I’ve been reading John Miller and Scott Pages’ Complex Adaptive Systems – an introduction to computational models of social life, and Melanie Mitchell’s Complexity – a guided tour, both of which have set my wheels to turning.
Of the two, Mitchell’s book is the more accessible. Miller & Page dive heavily into cellular automata, and it takes some real leaps of the imagination to see how any of that applies to social life. One thing that they do discuss (and as does Mitchell) are Stephen Wolfram‘s theories that certain kinds of automata are universal computers. In principle this then suggests that simplified models such as cellular automata or more complicated ABM are widely applicable: that with a conceptual shift, a model may do double duty. A model about predator-prey interactions becomes a model about shopping malls.
Mitchell also explores by-ways where the distributed, no-central-control system has as an emergent property the ability to compute solutions to problems facing the ant colony, the bee hive, the group, as a whole. Ants explore their world, and leave pheromone trails behind them. Another ant encounters the pheromone trail, leave its own traces, which reinforces the route. Trails that lead nowhere evaporate away; trails that lead to food sources are reinforced, and soon you have a map of all local food sources for the colony. (or the Tokyo rail network, as the case may be.) No central direction.
Mitchell’s book is also quite good when it comes to explaining how networks figure into all of this, and some basic statistical properties of networks and how they conform/are formed by various behaviors.
Which is sparking a thought in my head, as a route to a new project. In my thesis work, I was able to compute the statistics for a variety of networks in Rome. I was then able to model these networks, to see how decentralized control solved the problem of resource exploitation (in this particular case, building materials to Rome). It would be interesting to compare the statistics of various patronage systems from various cultures at various times around the world. How did these systems solve the problems of resource management? I would then reanimate these various networks in a ‘sugarscape‘ type world. Which ones are more effective? How do I measure effectiveness? Which social configurations are more fit? Then, translating that back into history & culture, it would be interesting to see how that plays out when you’ve got two cultures in roughly the same environment – Medieval Florentine patronage vs Ancient Roman patronage…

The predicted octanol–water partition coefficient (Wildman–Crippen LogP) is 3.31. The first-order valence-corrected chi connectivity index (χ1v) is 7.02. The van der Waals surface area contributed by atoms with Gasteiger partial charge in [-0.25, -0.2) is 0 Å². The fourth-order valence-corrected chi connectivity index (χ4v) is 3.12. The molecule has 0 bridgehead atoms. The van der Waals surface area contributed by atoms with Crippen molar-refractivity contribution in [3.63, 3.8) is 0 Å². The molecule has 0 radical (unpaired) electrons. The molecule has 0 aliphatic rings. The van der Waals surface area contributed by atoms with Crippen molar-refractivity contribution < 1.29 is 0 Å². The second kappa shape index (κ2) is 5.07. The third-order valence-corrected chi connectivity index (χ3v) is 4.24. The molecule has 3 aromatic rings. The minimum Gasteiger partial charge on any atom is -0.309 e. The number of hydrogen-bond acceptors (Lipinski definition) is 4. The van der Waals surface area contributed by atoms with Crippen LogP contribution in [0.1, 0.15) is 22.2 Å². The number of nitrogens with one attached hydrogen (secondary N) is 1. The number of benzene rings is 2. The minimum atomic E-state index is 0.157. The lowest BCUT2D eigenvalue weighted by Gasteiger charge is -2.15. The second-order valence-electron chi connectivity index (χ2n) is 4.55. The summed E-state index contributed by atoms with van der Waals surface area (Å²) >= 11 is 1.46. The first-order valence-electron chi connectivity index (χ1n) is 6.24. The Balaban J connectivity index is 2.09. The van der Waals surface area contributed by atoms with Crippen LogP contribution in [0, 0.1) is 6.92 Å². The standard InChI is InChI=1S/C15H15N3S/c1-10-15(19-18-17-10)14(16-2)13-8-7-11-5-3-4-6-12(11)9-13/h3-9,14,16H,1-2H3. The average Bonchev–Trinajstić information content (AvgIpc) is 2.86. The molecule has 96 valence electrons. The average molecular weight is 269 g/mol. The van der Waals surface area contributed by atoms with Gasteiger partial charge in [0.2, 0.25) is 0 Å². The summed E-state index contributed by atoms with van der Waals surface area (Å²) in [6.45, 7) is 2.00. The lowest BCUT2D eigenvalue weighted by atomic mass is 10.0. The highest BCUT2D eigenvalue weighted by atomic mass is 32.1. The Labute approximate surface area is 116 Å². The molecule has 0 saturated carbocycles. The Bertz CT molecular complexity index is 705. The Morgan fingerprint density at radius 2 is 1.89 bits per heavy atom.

Another thought sparked by these readings: in a patronage system where clients have choice over who their patron is – ie, they can insert themselves into the train of a new patron- naturally evolve to a state where there is a single patron. In this, I’m recasting Miller and Page’s City Formation model (pg 151, section 9.4) in patronage terms.
In this model, imagine a world where all of the available patrons are standing in a ‘police-lineup’ style line in the town square. The population of the town is randomly sorted in lines in front of each patron. There are a host of reasons why a client might wish to swap patrons; let’s collapse all these into two variables: displayed support (# of clients the patron already has, hence the desirability of becoming a client) and ‘difficulty’ in switching allegiances – it is hard to gather knowledge about patrons further down the chain to either side, so the further away a patron is in the line, the more difficult it is to get into that chain. A patron’s success depends on his ability to marshal the resources made available via his client base.
So – behavior. Following Miller and Page, the agents want to have access to the most successful patron. A client can stay where it is, or move one step to the right, or the left. If the model is run, allowing clients to assess the entire line of patrons, this ‘society’ sorts itself out so that all clients are clients of a single patron. (situation a)
That’s quite neat.
If the ability of clients is restricted so that they can only see locally (a step to the right, or a step to the left), you end up with multiple ‘poles of power’, a handful of patrons with all the clients. (situation b)
So… if we have a society in history characterized by patronage… is it more like situation a, or is it more like situation b? In this model, it’s all about the clients. They choose where to go: so the key dynamic is in how they ‘learn’ about the world. The daily display, in ancient Rome, of a patron walking to the Forum with his clients then is a way through which clients learn about the relative fitness or desirability of potential patrons: thus leading to a single patron….?
…I’m just riffing off the top of my head here, but I think there’s something to this…